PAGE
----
Is it okay to use ain't in formal conversation? I know ain't can be used for am not, is not, are not, have not, has not. So if I can use it in day-to-day life, it will be easier for me I guess.
Does anybody have any conjectures as to why this quirk is so common? For an example, see this TED talk by Kevin Slavin.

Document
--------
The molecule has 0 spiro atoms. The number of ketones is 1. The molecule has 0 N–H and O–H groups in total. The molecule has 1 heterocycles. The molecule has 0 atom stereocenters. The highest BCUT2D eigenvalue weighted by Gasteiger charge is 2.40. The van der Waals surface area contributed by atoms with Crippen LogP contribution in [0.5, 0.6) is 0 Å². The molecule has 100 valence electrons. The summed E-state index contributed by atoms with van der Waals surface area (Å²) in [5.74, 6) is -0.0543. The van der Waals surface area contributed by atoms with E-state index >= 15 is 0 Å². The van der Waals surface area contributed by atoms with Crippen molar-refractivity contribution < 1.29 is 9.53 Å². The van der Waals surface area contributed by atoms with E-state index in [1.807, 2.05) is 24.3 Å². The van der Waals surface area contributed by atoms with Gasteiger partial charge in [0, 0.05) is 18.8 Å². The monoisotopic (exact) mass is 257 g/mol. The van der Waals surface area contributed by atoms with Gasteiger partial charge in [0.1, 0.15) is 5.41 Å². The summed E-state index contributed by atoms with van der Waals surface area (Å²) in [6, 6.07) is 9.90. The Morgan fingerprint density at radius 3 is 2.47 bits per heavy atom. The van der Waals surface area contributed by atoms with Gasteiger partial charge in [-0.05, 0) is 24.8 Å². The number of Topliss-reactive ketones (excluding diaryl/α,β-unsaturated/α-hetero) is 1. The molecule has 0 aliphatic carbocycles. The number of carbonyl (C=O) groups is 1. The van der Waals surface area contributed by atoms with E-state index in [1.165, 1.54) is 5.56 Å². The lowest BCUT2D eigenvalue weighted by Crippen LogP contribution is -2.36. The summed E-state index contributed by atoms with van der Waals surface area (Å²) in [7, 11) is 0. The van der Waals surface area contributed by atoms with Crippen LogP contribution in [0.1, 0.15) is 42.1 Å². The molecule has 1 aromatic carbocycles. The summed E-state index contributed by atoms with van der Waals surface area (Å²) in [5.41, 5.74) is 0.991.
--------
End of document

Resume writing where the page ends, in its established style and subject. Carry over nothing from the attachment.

So, I was like, why does everyone say like and so in every sentence? Where did this trend come from, like, what started it, and is it actually grammatically correct to like, insert like into our ...